Fuel price war triggered after retailers cut prices

Fuel price war triggered after retailers cut prices
After weeks of wholesale fuel reductions that haven't been passed on to drivers at the forcourt, supermarket giants are finally reducing their prices.

The initial reduction, which comes after weeks of high prices, is due to Asda's new national fuel cap which means that motorists will now pay no more than 122.7p per litre at its 319 stations nationwide. Morissons, Sainsbury's and Tesco later enacted their own price cuts of up to 2p per litre.

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Motorists will be hoping that these reductions will continue to benefit them by sparking a 'fuel price war' amongst retailers, each trying to undercut their competitors.

Over the past six months, the cost of filling up a typical 55-litre petrol or diesel family car has risen by around £6.

Asda's senior fuel buyer, Dave Tyrer, said: "Our new national price cap of 122.7p per litre will be welcomed by the millions of drivers across the UK.

"Further decreases in the wholesale market mean we are able to reduce our prices again, seeing our unleaded price dropped by up to 5p per litre in just under two weeks.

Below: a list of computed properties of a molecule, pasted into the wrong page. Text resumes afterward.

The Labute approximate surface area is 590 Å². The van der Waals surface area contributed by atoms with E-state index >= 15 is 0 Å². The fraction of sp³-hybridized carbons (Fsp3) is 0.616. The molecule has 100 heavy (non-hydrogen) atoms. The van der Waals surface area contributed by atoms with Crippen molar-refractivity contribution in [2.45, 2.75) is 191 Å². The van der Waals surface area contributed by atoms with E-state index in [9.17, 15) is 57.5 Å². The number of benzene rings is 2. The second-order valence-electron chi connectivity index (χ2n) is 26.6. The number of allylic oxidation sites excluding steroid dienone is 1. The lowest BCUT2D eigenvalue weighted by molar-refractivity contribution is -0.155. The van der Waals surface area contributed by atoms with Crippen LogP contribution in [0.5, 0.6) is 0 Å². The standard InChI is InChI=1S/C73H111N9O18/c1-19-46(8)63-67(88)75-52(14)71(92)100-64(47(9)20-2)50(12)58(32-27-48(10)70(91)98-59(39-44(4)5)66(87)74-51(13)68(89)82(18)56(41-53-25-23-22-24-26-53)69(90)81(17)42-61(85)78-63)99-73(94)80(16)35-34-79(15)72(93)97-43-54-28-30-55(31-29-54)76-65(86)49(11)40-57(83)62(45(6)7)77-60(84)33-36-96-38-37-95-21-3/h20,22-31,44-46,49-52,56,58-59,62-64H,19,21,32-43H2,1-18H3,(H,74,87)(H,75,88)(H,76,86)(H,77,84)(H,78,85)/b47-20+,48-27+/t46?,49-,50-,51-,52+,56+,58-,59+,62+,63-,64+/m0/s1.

SEE ALSO: Petrol and diesel prices | RAC Fuel Watch

RAC fuel spokesperson Simon Williams said: “This is excellent news for motorists and should finally bring the price of petrol down nationwide from its current average of 130.46p a litre. But this is sadly long overdue given the fact the wholesale price of unleaded has been low enough for a significant reduction at the pumps since mid-October.

“Retailers have not played fair with drivers lately in a falling wholesale market. When wholesale prices drop retailers should pass savings on to all motorists by cutting their pump prices sooner. This is vital to the UK average price as supermarkets are so influential in fuel retailing they need to drop their prices for others to follow around the country.

“There is also better news on the horizon for diesel drivers. While diesel has risen substantially to an average of 136.79p, and unfortunately still appears to be going up, it should now begin to reduce as the wholesale price has started to fall.”

READ NEXT: The Budget 2018: what does it mean for drivers

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